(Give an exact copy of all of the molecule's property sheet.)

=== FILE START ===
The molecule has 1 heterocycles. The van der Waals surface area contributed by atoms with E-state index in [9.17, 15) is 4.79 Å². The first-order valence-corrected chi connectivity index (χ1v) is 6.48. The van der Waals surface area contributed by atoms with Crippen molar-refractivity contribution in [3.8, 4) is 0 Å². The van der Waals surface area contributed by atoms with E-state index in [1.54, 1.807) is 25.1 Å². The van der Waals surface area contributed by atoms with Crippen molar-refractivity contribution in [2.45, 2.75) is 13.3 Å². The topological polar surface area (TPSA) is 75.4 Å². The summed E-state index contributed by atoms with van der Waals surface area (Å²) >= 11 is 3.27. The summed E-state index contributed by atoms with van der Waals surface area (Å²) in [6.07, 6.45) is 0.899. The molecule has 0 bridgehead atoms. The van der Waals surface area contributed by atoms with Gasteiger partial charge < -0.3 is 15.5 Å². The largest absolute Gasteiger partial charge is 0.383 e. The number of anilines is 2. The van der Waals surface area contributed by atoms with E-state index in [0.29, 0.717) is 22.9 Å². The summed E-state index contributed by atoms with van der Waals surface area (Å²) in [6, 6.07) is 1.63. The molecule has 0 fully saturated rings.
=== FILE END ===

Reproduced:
The molecule has 1 heterocycles. The van der Waals surface area contributed by atoms with E-state index in [9.17, 15) is 4.79 Å². The first-order valence-corrected chi connectivity index (χ1v) is 6.48. The van der Waals surface area contributed by atoms with Crippen molar-refractivity contribution in [3.8, 4) is 0 Å². The van der Waals surface area contributed by atoms with E-state index in [1.54, 1.807) is 25.1 Å². The van der Waals surface area contributed by atoms with Crippen molar-refractivity contribution in [2.45, 2.75) is 13.3 Å². The topological polar surface area (TPSA) is 75.4 Å². The summed E-state index contributed by atoms with van der Waals surface area (Å²) >= 11 is 3.27. The summed E-state index contributed by atoms with van der Waals surface area (Å²) in [6.07, 6.45) is 0.899. The molecule has 0 bridgehead atoms. The van der Waals surface area contributed by atoms with Gasteiger partial charge < -0.3 is 15.5 Å². The largest absolute Gasteiger partial charge is 0.383 e. The number of anilines is 2. The van der Waals surface area contributed by atoms with E-state index in [0.29, 0.717) is 22.9 Å². The summed E-state index contributed by atoms with van der Waals surface area (Å²) in [6, 6.07) is 1.63. The molecule has 0 fully saturated rings.